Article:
Developed by Jonathan Enns, Timberlink is a concept for a prefabricated building methodology utilizing solid timber. Balancing concerns of both economics and ecological impacts of construction, the project earned Enns a Lafarge-Holcim Sustainable Construction Award in 2014.
The goal of this project? To provide a maximum degree of customization while employing a minimum number of parts.
Enns details how the Timberlink concept might be applied to address the challenges of two types of sites, both of equal importance within the Canadian context.
The first example, VILLA S, demonstrates how Timberlink could be used for urban infill where constrained site conditions make traditional methods of construction difficult and disruptive to neighbouring residents. The panelized nature of the Timberlink building method would allow for a quick and quiet assembly on site.
Enns’ proposed model for infill takes a typical Victorian era Toronto lot as the site and would take 13 Timberlink panels to construct. The structural qualities of the panels would allow the second and third floors (supplying around 1,200 square feet of interior space) to be suspended over an entryway occupying a small footprint on the ground floor, allowing for cars or bikes to be easily stored.
In contrast, VILLA M shows how the system might be applied to a remote site, where the challenges have more to do with limited road access and difficulty getting specialized labourers on location.
While shipping container homes are trendy, getting an 8 foot wide steel box onto a site along gravel bush roads is not always a viable option. The panelized approach of Timberlink provides a solution that can be assembled quickly but is far more compact to move.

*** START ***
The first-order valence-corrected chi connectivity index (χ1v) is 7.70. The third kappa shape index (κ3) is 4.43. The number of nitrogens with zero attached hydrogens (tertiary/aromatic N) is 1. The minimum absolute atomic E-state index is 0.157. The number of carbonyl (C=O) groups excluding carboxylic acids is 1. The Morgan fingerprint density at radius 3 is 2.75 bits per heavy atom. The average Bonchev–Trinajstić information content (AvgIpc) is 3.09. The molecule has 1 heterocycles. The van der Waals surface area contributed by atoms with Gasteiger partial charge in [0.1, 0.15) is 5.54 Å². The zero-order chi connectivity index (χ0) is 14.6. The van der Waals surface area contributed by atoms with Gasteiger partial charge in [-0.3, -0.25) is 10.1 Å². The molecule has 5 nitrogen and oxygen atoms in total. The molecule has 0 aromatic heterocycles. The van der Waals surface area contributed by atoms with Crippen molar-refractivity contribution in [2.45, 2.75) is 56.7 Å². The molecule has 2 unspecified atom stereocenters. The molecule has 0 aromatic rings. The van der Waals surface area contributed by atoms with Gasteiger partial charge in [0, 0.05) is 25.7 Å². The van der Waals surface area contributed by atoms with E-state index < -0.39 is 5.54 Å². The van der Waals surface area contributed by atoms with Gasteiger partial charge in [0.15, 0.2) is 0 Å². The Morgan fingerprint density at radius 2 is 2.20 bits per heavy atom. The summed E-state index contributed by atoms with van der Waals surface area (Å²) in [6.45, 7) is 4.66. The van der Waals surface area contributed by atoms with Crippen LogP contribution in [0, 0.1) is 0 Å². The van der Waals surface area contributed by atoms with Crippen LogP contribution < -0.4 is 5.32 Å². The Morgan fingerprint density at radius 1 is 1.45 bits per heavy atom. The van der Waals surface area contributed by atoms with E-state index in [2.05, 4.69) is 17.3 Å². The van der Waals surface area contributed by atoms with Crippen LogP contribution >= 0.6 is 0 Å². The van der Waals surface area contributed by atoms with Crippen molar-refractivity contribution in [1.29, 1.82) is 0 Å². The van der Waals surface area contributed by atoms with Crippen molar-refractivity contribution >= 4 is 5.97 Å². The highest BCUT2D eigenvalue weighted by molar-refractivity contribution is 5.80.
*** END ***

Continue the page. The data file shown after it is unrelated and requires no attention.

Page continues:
In this case, the proposed structure, at a size of 2,300 square feet, would utilize 30 Timberlink panels. Similarly to VILLA S, the ground floor is small and used predominantly as an entrance area, though VILLA M is much larger, and features a mudroom, a storage space, along with a powder room. The larger second and third floors are cantilevered above the ground level, with functional elements requiring plumbing, and other services, that run clustered in the structure’s centre.
Other than scale, the chief difference between these structures is the angle at which the floors are stacked. For example, the compact VILLA S stacks squarely to fit neatly within a tight urban grid, whereas the off-kilter stacking of the VILLA M seems to blend more readily with a natural setting.
All these pieces make me think of Jenga, the popular kid's wooden tower block game. In fact, I wonder if Enns got his inspiration for these models from Jenga!
While still conceptual, the Timberlink system offers a promising “in between” level of prefabrication, allowing for the kind of maximization of material utilization that can happen with a mass produced product but still facilitating a high degree of customization.
How fantastic is that?
Browse more of Jonathan Enn’s research-based design work.
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All images property of the designer.
This article was researched and written by Miranda Corcoran, a recent OCAD graduate of Industrial Design and Digital Media, and the founder of CURRENTFORM.